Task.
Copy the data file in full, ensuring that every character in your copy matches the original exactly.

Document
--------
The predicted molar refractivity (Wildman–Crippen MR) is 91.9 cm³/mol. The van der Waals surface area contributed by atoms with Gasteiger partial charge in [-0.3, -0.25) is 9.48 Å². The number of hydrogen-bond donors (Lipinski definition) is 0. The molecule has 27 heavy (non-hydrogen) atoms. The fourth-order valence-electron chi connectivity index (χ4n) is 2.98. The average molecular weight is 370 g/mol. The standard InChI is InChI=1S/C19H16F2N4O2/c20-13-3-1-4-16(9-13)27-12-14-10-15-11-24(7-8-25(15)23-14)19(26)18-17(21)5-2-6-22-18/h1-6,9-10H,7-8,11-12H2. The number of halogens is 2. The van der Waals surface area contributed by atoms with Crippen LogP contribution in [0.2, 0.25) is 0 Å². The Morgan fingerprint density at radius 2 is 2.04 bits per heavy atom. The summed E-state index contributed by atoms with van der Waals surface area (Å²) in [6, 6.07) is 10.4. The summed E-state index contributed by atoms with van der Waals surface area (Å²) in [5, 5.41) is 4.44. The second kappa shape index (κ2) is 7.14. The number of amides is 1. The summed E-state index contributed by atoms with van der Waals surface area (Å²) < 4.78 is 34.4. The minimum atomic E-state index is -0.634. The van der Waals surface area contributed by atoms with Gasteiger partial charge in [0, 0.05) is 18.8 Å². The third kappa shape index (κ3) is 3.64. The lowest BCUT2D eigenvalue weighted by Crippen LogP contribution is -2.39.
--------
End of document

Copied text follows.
The predicted molar refractivity (Wildman–Crippen MR) is 91.9 cm³/mol. The van der Waals surface area contributed by atoms with Gasteiger partial charge in [-0.3, -0.25) is 9.48 Å². The number of hydrogen-bond donors (Lipinski definition) is 0. The molecule has 27 heavy (non-hydrogen) atoms. The fourth-order valence-electron chi connectivity index (χ4n) is 2.98. The average molecular weight is 370 g/mol. The standard InChI is InChI=1S/C19H16F2N4O2/c20-13-3-1-4-16(9-13)27-12-14-10-15-11-24(7-8-25(15)23-14)19(26)18-17(21)5-2-6-22-18/h1-6,9-10H,7-8,11-12H2. The number of halogens is 2. The van der Waals surface area contributed by atoms with Crippen LogP contribution in [0.2, 0.25) is 0 Å². The Morgan fingerprint density at radius 2 is 2.04 bits per heavy atom. The summed E-state index contributed by atoms with van der Waals surface area (Å²) in [6, 6.07) is 10.4. The summed E-state index contributed by atoms with van der Waals surface area (Å²) in [5, 5.41) is 4.44. The second kappa shape index (κ2) is 7.14. The number of amides is 1. The summed E-state index contributed by atoms with van der Waals surface area (Å²) < 4.78 is 34.4. The minimum atomic E-state index is -0.634. The van der Waals surface area contributed by atoms with Gasteiger partial charge in [0, 0.05) is 18.8 Å². The third kappa shape index (κ3) is 3.64. The lowest BCUT2D eigenvalue weighted by Crippen LogP contribution is -2.39.